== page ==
Autumn didn’t pay attention to either of the arguments. Instead, she spent the whole time texting somebody else while the lumberjack hipsters stared down at us. The Business students started saying weird things like they were entitled to the table, they contributed to society, God was on their side, they weren’t hippies. I guess that part of their argument was kinda right. Vince wasn’t wearing shoes, Maxwell wore a shirt with a grumpy wizard melting people’s faces with an electric guitar, Abigail wore this red beanie and pajamas, and one of the cynics had a shirt with Karl Marx in sunglasses on it.
“Our Apple Mac iDevices are about to run out of battery power,” one said, “and we need the outlets. No other table in this room is close enough to the outlets.”
Autumn looked over to us. I stopped misspelling German words on my computer and looked up. The cynics were all shrugging and Maxwell was digging around in his backpack for proof that human existence had no meaning, and then I remembered that I still had Autumn’s book in my backpack.
“Hey, you’re name is Autumn Bartlett, right?” I said, reaching into my backpack.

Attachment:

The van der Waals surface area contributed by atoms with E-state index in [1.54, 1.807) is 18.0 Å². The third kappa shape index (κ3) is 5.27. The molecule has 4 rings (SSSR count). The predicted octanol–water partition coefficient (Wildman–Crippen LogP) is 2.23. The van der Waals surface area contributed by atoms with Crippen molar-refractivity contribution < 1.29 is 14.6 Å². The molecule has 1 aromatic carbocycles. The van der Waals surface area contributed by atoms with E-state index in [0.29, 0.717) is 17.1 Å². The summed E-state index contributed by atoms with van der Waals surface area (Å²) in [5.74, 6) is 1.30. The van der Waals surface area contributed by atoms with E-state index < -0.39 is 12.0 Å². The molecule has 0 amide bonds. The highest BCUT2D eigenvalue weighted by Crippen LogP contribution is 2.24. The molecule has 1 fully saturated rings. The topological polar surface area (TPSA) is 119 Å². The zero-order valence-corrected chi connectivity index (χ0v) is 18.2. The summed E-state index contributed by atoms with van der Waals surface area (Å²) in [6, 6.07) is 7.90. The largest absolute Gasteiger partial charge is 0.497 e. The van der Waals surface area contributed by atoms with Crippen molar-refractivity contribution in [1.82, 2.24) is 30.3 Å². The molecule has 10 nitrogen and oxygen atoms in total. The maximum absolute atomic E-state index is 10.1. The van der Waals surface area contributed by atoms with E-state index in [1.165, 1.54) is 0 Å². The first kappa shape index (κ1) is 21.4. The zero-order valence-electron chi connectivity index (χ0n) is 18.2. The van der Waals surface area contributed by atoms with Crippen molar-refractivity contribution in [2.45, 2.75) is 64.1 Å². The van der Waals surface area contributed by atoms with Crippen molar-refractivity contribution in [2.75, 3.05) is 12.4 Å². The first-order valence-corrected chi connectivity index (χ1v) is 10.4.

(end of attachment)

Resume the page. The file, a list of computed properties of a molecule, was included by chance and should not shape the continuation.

“Huh? Hey, I remember you.” She stopped texting and started paying attention to us. “And Maxwell, you too.”
“I think I found a book you own.” I pulled out The Book Thief which still smelled like weird apple cinnamon pumpkin perfume, even after I had it in there for a few months. When I handed it to her, her eyes got really big. But when she opened the first page and saw her name and ENG 254 scribbled there, she almost dropped it.
“Hey! Holy crap, where’d you find this? I need it for my English class. I thought I lost this.”
“I just found it in the library. I thought about giving it to the lost-and-found people, but I guess I didn’t know if you would actually end up getting it back from them.”
At that point, one of the Business students started moving our stuff off the table, and Vince and Sam started putting it back on. Then all the Business students joined the first, then Maxwell and the cynics joined Sam and Vince. The librarians armed themselves with more legal books and the Business students put their Starbucks bags down and spilled crumbs all over the place. Autumn kept talking to me and flipped through the book as she did.
“So you haven’t sold this or anything? Were you just, like, waiting for me or something?”
“Well, I figured if it was for a class, you probably needed it more than some book store.”
“I actually do need this for my final paper. I was afraid I would have to borrow somebody’s copy or rent a new one or something. But this is really gonna help.”
“Oh, that’s good, then.”
She looked at the book, then looked at the librarians on either side of her.